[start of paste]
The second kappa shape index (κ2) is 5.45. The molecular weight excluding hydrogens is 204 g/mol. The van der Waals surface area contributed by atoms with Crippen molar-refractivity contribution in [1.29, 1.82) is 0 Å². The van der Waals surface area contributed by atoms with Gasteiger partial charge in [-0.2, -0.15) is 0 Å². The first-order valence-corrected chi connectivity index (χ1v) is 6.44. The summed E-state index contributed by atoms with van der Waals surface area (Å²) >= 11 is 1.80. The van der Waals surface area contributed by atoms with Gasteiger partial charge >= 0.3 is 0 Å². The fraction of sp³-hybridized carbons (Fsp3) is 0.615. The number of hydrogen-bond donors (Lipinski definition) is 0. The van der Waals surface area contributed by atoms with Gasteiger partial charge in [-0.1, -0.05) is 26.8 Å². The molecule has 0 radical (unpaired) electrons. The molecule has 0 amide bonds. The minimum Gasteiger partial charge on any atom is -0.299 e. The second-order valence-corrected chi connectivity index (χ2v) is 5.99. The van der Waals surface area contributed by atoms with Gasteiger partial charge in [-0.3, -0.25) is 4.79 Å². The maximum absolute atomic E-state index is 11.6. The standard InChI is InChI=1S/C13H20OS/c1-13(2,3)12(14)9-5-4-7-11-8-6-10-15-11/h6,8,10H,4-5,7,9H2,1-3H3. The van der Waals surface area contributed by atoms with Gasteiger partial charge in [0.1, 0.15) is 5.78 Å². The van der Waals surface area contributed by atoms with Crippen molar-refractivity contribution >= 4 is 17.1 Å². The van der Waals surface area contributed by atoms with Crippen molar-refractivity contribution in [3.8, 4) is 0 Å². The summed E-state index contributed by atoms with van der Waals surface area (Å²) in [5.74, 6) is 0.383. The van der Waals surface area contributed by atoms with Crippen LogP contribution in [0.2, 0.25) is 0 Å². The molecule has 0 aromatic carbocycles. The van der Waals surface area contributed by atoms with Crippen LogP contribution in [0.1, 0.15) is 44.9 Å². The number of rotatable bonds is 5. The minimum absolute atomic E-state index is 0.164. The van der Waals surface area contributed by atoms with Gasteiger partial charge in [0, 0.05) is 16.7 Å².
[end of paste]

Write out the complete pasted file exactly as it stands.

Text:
The second kappa shape index (κ2) is 5.45. The molecular weight excluding hydrogens is 204 g/mol. The van der Waals surface area contributed by atoms with Crippen molar-refractivity contribution in [1.29, 1.82) is 0 Å². The van der Waals surface area contributed by atoms with Gasteiger partial charge in [-0.2, -0.15) is 0 Å². The first-order valence-corrected chi connectivity index (χ1v) is 6.44. The summed E-state index contributed by atoms with van der Waals surface area (Å²) >= 11 is 1.80. The van der Waals surface area contributed by atoms with Gasteiger partial charge >= 0.3 is 0 Å². The fraction of sp³-hybridized carbons (Fsp3) is 0.615. The number of hydrogen-bond donors (Lipinski definition) is 0. The van der Waals surface area contributed by atoms with Gasteiger partial charge in [-0.1, -0.05) is 26.8 Å². The molecule has 0 radical (unpaired) electrons. The molecule has 0 amide bonds. The minimum Gasteiger partial charge on any atom is -0.299 e. The second-order valence-corrected chi connectivity index (χ2v) is 5.99. The van der Waals surface area contributed by atoms with Gasteiger partial charge in [-0.3, -0.25) is 4.79 Å². The maximum absolute atomic E-state index is 11.6. The standard InChI is InChI=1S/C13H20OS/c1-13(2,3)12(14)9-5-4-7-11-8-6-10-15-11/h6,8,10H,4-5,7,9H2,1-3H3. The van der Waals surface area contributed by atoms with Gasteiger partial charge in [0.1, 0.15) is 5.78 Å². The van der Waals surface area contributed by atoms with Crippen molar-refractivity contribution >= 4 is 17.1 Å². The van der Waals surface area contributed by atoms with Crippen molar-refractivity contribution in [3.8, 4) is 0 Å². The summed E-state index contributed by atoms with van der Waals surface area (Å²) in [5.74, 6) is 0.383. The van der Waals surface area contributed by atoms with Crippen LogP contribution in [0.2, 0.25) is 0 Å². The molecule has 0 aromatic carbocycles. The van der Waals surface area contributed by atoms with Crippen LogP contribution in [0.1, 0.15) is 44.9 Å². The number of rotatable bonds is 5. The minimum absolute atomic E-state index is 0.164. The van der Waals surface area contributed by atoms with Gasteiger partial charge in [0, 0.05) is 16.7 Å².